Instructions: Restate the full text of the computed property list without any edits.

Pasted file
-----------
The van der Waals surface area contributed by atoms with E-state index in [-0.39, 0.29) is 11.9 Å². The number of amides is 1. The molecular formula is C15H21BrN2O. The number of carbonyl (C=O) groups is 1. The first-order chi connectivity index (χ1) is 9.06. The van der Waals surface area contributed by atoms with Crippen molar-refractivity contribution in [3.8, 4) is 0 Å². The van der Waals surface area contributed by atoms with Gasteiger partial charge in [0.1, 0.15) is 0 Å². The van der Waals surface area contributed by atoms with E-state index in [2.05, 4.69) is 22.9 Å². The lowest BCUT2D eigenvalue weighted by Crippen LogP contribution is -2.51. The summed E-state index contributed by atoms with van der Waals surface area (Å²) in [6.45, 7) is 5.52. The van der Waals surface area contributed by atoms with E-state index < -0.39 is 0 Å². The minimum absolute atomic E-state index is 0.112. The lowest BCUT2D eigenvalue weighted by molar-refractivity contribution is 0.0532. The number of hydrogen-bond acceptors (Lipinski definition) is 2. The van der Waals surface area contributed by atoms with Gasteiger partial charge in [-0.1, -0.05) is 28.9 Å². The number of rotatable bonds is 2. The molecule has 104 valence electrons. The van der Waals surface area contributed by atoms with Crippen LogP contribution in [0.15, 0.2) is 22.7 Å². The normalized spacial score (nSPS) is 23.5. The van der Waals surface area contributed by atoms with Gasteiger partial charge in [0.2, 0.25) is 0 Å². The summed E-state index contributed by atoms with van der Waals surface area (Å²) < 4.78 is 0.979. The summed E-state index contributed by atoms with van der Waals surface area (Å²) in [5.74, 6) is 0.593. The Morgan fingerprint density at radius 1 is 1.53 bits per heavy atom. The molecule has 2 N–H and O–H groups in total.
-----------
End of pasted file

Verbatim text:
The van der Waals surface area contributed by atoms with E-state index in [-0.39, 0.29) is 11.9 Å². The number of amides is 1. The molecular formula is C15H21BrN2O. The number of carbonyl (C=O) groups is 1. The first-order chi connectivity index (χ1) is 9.06. The van der Waals surface area contributed by atoms with Crippen molar-refractivity contribution in [3.8, 4) is 0 Å². The van der Waals surface area contributed by atoms with Gasteiger partial charge in [0.1, 0.15) is 0 Å². The van der Waals surface area contributed by atoms with E-state index in [2.05, 4.69) is 22.9 Å². The lowest BCUT2D eigenvalue weighted by Crippen LogP contribution is -2.51. The summed E-state index contributed by atoms with van der Waals surface area (Å²) in [6.45, 7) is 5.52. The van der Waals surface area contributed by atoms with E-state index < -0.39 is 0 Å². The minimum absolute atomic E-state index is 0.112. The lowest BCUT2D eigenvalue weighted by molar-refractivity contribution is 0.0532. The number of hydrogen-bond acceptors (Lipinski definition) is 2. The van der Waals surface area contributed by atoms with Gasteiger partial charge in [-0.1, -0.05) is 28.9 Å². The number of rotatable bonds is 2. The molecule has 104 valence electrons. The van der Waals surface area contributed by atoms with Crippen LogP contribution in [0.15, 0.2) is 22.7 Å². The normalized spacial score (nSPS) is 23.5. The van der Waals surface area contributed by atoms with Gasteiger partial charge in [0.2, 0.25) is 0 Å². The summed E-state index contributed by atoms with van der Waals surface area (Å²) < 4.78 is 0.979. The summed E-state index contributed by atoms with van der Waals surface area (Å²) in [5.74, 6) is 0.593. The Morgan fingerprint density at radius 1 is 1.53 bits per heavy atom. The molecule has 2 N–H and O–H groups in total.